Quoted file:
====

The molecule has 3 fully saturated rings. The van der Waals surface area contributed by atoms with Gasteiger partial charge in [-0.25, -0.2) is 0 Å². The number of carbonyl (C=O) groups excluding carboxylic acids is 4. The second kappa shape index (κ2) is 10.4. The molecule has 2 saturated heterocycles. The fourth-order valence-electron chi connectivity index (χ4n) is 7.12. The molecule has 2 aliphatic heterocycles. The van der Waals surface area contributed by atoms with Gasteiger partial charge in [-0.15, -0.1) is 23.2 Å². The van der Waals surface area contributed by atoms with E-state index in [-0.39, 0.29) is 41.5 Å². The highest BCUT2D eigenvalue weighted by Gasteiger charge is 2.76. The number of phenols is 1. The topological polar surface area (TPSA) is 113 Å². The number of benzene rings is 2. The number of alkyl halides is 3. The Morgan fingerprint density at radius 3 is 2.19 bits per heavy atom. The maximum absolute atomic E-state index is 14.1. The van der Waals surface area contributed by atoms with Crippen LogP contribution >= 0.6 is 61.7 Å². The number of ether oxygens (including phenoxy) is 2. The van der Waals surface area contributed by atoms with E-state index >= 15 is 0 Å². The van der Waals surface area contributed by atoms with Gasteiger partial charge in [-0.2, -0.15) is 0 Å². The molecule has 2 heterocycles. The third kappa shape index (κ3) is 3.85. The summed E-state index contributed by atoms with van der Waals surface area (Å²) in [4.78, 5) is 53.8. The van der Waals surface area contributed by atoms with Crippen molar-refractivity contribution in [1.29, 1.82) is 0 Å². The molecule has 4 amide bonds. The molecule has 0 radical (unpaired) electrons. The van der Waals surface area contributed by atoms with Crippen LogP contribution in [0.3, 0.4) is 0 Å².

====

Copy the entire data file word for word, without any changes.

The molecule has 3 fully saturated rings. The van der Waals surface area contributed by atoms with Gasteiger partial charge in [-0.25, -0.2) is 0 Å². The number of carbonyl (C=O) groups excluding carboxylic acids is 4. The second kappa shape index (κ2) is 10.4. The molecule has 2 saturated heterocycles. The fourth-order valence-electron chi connectivity index (χ4n) is 7.12. The molecule has 2 aliphatic heterocycles. The van der Waals surface area contributed by atoms with Gasteiger partial charge in [-0.15, -0.1) is 23.2 Å². The van der Waals surface area contributed by atoms with E-state index in [-0.39, 0.29) is 41.5 Å². The highest BCUT2D eigenvalue weighted by Gasteiger charge is 2.76. The number of phenols is 1. The topological polar surface area (TPSA) is 113 Å². The number of benzene rings is 2. The number of alkyl halides is 3. The Morgan fingerprint density at radius 3 is 2.19 bits per heavy atom. The maximum absolute atomic E-state index is 14.1. The van der Waals surface area contributed by atoms with Crippen LogP contribution >= 0.6 is 61.7 Å². The number of ether oxygens (including phenoxy) is 2. The van der Waals surface area contributed by atoms with E-state index >= 15 is 0 Å². The van der Waals surface area contributed by atoms with Gasteiger partial charge in [-0.2, -0.15) is 0 Å². The molecule has 2 heterocycles. The third kappa shape index (κ3) is 3.85. The summed E-state index contributed by atoms with van der Waals surface area (Å²) in [4.78, 5) is 53.8. The van der Waals surface area contributed by atoms with Crippen molar-refractivity contribution in [1.29, 1.82) is 0 Å². The molecule has 4 amide bonds. The molecule has 0 radical (unpaired) electrons. The van der Waals surface area contributed by atoms with Crippen LogP contribution in [0.3, 0.4) is 0 Å².